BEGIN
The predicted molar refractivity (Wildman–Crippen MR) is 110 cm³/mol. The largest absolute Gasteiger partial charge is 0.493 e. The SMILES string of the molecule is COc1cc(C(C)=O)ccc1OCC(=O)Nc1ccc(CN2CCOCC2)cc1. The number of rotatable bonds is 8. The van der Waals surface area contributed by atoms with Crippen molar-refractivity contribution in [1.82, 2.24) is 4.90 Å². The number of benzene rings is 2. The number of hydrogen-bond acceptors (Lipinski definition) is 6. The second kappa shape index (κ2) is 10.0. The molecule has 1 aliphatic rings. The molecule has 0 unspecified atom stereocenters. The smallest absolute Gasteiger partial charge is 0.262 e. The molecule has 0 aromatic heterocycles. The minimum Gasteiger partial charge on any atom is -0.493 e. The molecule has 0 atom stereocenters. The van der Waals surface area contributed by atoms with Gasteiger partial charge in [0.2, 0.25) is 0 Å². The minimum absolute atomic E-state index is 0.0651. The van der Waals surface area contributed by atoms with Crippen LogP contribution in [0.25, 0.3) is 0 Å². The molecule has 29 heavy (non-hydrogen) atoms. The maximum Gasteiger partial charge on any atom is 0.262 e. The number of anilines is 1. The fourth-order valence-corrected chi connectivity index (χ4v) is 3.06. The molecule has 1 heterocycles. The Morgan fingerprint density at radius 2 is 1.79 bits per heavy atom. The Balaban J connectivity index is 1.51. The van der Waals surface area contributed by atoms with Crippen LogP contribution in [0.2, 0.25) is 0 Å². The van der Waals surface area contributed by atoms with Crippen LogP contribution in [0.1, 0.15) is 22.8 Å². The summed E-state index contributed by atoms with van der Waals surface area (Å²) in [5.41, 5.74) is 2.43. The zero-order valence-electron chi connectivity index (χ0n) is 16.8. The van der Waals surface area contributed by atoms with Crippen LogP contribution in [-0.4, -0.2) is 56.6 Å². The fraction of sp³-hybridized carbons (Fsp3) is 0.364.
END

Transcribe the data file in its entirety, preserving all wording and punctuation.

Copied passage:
The predicted molar refractivity (Wildman–Crippen MR) is 110 cm³/mol. The largest absolute Gasteiger partial charge is 0.493 e. The SMILES string of the molecule is COc1cc(C(C)=O)ccc1OCC(=O)Nc1ccc(CN2CCOCC2)cc1. The number of rotatable bonds is 8. The van der Waals surface area contributed by atoms with Crippen molar-refractivity contribution in [1.82, 2.24) is 4.90 Å². The number of benzene rings is 2. The number of hydrogen-bond acceptors (Lipinski definition) is 6. The second kappa shape index (κ2) is 10.0. The molecule has 1 aliphatic rings. The molecule has 0 unspecified atom stereocenters. The smallest absolute Gasteiger partial charge is 0.262 e. The molecule has 0 aromatic heterocycles. The minimum Gasteiger partial charge on any atom is -0.493 e. The molecule has 0 atom stereocenters. The van der Waals surface area contributed by atoms with Gasteiger partial charge in [0.2, 0.25) is 0 Å². The minimum absolute atomic E-state index is 0.0651. The van der Waals surface area contributed by atoms with Crippen LogP contribution in [0.25, 0.3) is 0 Å². The molecule has 29 heavy (non-hydrogen) atoms. The maximum Gasteiger partial charge on any atom is 0.262 e. The number of anilines is 1. The fourth-order valence-corrected chi connectivity index (χ4v) is 3.06. The molecule has 1 heterocycles. The Morgan fingerprint density at radius 2 is 1.79 bits per heavy atom. The Balaban J connectivity index is 1.51. The van der Waals surface area contributed by atoms with Crippen LogP contribution in [0.2, 0.25) is 0 Å². The van der Waals surface area contributed by atoms with Crippen LogP contribution in [0.1, 0.15) is 22.8 Å². The summed E-state index contributed by atoms with van der Waals surface area (Å²) in [5.41, 5.74) is 2.43. The zero-order valence-electron chi connectivity index (χ0n) is 16.8. The van der Waals surface area contributed by atoms with Crippen LogP contribution in [-0.4, -0.2) is 56.6 Å². The fraction of sp³-hybridized carbons (Fsp3) is 0.364.